Thammasat University

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Thammasat University
Emblem of Thammasat University.svg
Former names
University of Moral and Political Sciences
Motto "Be the finest, be fair, be the main engine of the society" (official)
"I love Thammasat because Thammasat teaches me to love people" (unofficial)
Established 27 June 1934
Type Public (National) research university
Rector Professor Dr Somkit Lertpaithoon
Administrative staff
1,505 (2007)[1]
Students 33,422 (2007)[1]
Undergraduates 25,369 (including joint bachelor's and master's)
Postgraduates 7,736
Location Bangkok, Thailand
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Campus Several campuses, urban and rural
Anthem "Yung Thong"
("Golden Flamboyant")
Mascot Flamboyant Tree
Affiliations ASAIHL

Thammasat University (Thai: มหาวิทยาลัยธรรมศาสตร์; rtgsMahawitthayalai Thammasat; IPA: [tʰāmmásàːt]) (TU) (Thai: มธ.), is Thailand's second oldest institute of higher education. Officially established to be the national university of Thailand on 27 June 1934, the university was originally named by its founder, Pridi Banomyong, the University of Moral and Political Sciences (Thai: มหาวิทยาลัยวิชาธรรมศาสตร์และการเมือง; rtgsMahawitthayalai Wicha Thammasat Lae Kanmueang), reflecting the political fervor of Thailand. It started as an open university, with 7,094 students enrolled in its first academic year studying law and politics. The guiding philosophy of the university was "to teach students to love and cherish democracy". In 1952, the university's name was shortened to its present one by the military junta of Field Marshal Plaek Phibunsongkhram[2] who also became the first rector of the university.[Note 1][3] Nevertheless, Thammasat University has always been involved in the politics of Thailand, counting most Thai political leaders among its graduates.

In 1960, the university ended its free-entry policy and became the first university in Thailand to require passing national entrance examinations for admission. Thammasat today offers more than 240 academic programs in 23 different faculties and colleges on four campuses. Over the 80 years since its founding, Thammasat University has evolved from an open university for law and politics to an international university offering all levels of academic degrees in many fields and disciplines. It has graduated more than 300,000 undergraduate and graduate students. The university's alumni have included most of Thailand's prime ministers, leading politicians, and governmental figures, Bank of Thailand governors, and jurists, as well as many of the city's governors.[citation needed]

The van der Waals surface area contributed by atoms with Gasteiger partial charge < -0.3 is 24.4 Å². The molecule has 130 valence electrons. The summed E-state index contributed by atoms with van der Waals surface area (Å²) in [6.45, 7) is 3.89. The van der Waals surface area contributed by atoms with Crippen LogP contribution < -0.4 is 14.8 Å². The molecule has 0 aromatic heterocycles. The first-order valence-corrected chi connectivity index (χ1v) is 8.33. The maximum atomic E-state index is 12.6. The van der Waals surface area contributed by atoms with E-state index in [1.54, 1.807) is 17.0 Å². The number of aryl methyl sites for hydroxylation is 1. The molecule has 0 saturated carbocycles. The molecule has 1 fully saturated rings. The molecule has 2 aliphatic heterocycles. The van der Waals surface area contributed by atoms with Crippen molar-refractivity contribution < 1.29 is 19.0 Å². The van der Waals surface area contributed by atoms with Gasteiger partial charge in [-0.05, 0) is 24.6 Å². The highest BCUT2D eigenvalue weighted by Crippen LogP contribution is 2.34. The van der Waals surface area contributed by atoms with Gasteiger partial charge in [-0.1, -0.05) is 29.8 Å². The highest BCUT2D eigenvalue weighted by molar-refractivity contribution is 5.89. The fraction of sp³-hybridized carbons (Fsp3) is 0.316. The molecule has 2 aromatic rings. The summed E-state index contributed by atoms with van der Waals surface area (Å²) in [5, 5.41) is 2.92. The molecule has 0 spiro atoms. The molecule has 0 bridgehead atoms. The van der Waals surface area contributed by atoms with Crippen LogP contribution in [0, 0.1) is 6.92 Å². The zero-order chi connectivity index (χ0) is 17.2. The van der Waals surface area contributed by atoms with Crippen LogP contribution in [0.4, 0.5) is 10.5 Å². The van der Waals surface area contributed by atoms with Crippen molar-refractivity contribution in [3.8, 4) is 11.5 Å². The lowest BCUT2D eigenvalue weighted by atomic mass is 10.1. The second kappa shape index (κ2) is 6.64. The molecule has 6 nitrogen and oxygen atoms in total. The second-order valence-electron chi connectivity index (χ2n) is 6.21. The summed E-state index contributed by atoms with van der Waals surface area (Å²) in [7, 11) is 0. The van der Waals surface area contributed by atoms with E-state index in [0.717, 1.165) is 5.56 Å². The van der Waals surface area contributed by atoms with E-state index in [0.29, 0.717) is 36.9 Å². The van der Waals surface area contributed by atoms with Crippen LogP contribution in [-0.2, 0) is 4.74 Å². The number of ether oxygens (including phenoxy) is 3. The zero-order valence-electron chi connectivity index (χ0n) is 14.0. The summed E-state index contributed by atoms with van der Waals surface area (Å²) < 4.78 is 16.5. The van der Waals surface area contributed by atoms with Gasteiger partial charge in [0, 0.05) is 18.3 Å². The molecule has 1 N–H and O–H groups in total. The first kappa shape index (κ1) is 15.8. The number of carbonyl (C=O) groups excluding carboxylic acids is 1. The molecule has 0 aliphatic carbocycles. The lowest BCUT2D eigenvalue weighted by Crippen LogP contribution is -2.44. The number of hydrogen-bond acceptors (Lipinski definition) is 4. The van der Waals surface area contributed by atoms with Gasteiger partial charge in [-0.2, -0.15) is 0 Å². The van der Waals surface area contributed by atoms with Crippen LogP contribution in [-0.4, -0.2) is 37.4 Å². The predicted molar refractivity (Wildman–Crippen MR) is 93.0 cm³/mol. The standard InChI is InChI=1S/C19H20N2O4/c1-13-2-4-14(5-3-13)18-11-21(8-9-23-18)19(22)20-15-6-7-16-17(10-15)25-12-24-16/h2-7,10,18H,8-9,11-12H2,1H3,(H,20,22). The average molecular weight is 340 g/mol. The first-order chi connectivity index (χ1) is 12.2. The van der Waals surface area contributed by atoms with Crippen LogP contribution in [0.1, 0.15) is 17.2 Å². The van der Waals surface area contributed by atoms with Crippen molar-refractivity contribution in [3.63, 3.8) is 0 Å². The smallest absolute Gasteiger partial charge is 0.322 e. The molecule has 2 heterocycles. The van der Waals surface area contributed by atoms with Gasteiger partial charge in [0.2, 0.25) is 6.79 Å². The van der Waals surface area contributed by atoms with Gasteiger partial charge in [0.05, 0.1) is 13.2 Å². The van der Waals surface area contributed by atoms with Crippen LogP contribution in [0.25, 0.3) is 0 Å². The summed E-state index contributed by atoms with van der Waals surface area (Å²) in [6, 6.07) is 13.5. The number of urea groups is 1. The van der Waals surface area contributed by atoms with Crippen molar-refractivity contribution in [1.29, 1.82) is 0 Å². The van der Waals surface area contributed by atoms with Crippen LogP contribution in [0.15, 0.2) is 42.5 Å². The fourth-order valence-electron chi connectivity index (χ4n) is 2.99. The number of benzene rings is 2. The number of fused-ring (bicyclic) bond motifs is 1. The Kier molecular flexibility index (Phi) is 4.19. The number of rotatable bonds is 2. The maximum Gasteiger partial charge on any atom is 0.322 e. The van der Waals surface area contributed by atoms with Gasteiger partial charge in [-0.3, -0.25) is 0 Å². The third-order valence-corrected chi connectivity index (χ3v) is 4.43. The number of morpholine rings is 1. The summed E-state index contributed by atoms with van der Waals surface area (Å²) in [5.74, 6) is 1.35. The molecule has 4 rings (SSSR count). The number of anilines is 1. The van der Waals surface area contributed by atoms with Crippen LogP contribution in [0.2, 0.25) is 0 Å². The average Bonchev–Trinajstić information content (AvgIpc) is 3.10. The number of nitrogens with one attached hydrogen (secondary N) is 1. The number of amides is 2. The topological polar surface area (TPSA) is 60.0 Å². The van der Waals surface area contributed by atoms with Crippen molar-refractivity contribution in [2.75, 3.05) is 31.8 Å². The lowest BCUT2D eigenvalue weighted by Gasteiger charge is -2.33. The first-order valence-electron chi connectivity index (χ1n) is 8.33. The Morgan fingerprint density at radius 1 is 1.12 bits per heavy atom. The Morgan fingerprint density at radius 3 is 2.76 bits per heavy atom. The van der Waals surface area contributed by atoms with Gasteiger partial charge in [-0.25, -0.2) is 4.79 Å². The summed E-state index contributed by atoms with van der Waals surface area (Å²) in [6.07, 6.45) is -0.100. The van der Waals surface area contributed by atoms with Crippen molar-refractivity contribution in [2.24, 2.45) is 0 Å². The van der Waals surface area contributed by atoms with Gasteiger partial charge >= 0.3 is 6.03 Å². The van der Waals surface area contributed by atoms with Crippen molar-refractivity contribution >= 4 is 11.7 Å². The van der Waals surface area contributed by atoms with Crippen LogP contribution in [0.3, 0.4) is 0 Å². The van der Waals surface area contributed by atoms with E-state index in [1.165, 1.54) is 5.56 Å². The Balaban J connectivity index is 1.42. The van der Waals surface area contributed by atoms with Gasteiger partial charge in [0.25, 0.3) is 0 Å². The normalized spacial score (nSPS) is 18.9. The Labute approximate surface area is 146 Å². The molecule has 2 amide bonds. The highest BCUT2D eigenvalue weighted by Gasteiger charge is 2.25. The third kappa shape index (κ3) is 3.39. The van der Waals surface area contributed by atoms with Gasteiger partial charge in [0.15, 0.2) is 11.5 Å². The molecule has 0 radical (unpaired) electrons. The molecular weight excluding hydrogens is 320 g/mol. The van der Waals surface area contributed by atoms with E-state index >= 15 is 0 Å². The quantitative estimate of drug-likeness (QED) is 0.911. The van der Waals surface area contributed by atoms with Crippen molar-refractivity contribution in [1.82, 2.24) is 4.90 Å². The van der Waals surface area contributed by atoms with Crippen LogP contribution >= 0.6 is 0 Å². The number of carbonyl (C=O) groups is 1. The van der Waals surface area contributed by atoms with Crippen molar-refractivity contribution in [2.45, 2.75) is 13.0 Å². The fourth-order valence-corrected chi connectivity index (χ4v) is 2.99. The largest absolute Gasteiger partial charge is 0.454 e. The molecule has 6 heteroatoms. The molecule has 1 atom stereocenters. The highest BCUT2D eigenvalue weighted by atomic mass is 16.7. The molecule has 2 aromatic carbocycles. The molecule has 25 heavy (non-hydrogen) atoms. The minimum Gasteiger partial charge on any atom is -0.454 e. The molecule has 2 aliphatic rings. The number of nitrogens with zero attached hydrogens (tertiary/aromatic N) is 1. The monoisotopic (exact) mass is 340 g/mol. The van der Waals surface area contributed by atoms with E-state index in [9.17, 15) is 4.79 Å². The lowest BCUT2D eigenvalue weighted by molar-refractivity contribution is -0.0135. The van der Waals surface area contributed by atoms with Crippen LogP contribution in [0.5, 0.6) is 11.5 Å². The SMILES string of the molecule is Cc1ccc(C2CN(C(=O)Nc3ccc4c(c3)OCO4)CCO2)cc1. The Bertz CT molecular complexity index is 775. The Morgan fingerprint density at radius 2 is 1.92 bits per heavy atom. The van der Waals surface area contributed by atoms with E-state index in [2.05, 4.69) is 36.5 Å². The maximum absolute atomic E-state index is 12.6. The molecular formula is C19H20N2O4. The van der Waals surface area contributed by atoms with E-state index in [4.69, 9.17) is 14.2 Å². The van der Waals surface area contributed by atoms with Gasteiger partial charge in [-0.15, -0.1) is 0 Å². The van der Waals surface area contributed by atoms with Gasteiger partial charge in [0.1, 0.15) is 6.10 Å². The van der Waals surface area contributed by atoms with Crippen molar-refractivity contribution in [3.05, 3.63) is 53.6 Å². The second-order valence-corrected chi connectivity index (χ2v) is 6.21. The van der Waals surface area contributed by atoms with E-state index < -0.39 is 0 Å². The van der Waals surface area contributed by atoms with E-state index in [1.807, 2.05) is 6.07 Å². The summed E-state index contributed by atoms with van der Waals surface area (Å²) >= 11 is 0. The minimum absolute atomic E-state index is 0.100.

Tha Phra Chan Campus, the original campus of the university, is in Phra Nakhon, Bangkok. The campus is in close proximity to many tourist destinations and was the site of the 14 October 1973 uprising and the 6 October 1976 massacre. Rangsit campus, where most undergraduate programmes are concentrated, is in Khlong Luang, Pathum Thani. Thammasat has smaller regional campuses in Lampang, Pattaya, Narathiwat, and Udon Thani. It is ranked 447 in the world by QS.[4]


Pridi Banomyong monument, Tha Phra Chan Campus

University of Moral and Political Sciences

Thammasat University began in 1934 as the University of Moral and Political Sciences. This was two years after the so-called Siamese revolution of 1932 and eighteen years after the founding of Chulalongkorn University by transforming the law school of Prince Raphi Phatthanasak Krommaluang Ratcha Buri Direk Rit, which dated back to 1907. Thammasat University was the brainchild of Pridi Banomyong, the father of Thailand's democracy and the minister of interior, who drafted the "University of Moral and Political Science Act 1934".[5] The university was inaugurated on 27 June 1934, and Pridi served as the university's first chancellor.[Note 1]

The university is based on the sixth principle of the People's Party.[6] The first announcement of Khana Ratsadon stated the government "must provide the people with full education" because people "lack education, which is reserved for royals".[7] The desire of students at the school of law to be upgraded to a university rather than simply a department at Chulalongkorn University also helped Thammasat University become the successor of the law school.[8] The property and faculty of the law school were transferred to University of Moral and Political Science, and the old law school building was the first Thammasat site. The university moved to Tha Phra Chan campus the following year.